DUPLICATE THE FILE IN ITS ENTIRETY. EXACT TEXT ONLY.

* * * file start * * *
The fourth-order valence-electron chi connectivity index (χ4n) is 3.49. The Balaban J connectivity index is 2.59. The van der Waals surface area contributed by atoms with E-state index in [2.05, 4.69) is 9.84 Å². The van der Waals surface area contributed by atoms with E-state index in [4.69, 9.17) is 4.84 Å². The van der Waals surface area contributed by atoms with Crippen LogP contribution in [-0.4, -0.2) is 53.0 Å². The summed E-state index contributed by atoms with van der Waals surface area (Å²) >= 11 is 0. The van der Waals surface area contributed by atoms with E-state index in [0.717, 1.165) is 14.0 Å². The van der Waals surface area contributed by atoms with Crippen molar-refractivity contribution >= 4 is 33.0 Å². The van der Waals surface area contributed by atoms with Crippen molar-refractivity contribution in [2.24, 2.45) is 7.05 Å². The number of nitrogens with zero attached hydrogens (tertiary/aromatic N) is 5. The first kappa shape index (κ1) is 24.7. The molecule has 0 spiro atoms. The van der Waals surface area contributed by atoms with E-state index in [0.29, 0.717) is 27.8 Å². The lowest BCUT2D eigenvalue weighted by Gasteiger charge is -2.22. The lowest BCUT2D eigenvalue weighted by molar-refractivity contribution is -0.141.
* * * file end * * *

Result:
The fourth-order valence-electron chi connectivity index (χ4n) is 3.49. The Balaban J connectivity index is 2.59. The van der Waals surface area contributed by atoms with E-state index in [2.05, 4.69) is 9.84 Å². The van der Waals surface area contributed by atoms with E-state index in [4.69, 9.17) is 4.84 Å². The van der Waals surface area contributed by atoms with Crippen LogP contribution in [-0.4, -0.2) is 53.0 Å². The summed E-state index contributed by atoms with van der Waals surface area (Å²) >= 11 is 0. The van der Waals surface area contributed by atoms with E-state index in [0.717, 1.165) is 14.0 Å². The van der Waals surface area contributed by atoms with Crippen molar-refractivity contribution >= 4 is 33.0 Å². The van der Waals surface area contributed by atoms with Crippen molar-refractivity contribution in [2.24, 2.45) is 7.05 Å². The number of nitrogens with zero attached hydrogens (tertiary/aromatic N) is 5. The first kappa shape index (κ1) is 24.7. The molecule has 0 spiro atoms. The van der Waals surface area contributed by atoms with E-state index in [0.29, 0.717) is 27.8 Å². The lowest BCUT2D eigenvalue weighted by Gasteiger charge is -2.22. The lowest BCUT2D eigenvalue weighted by molar-refractivity contribution is -0.141.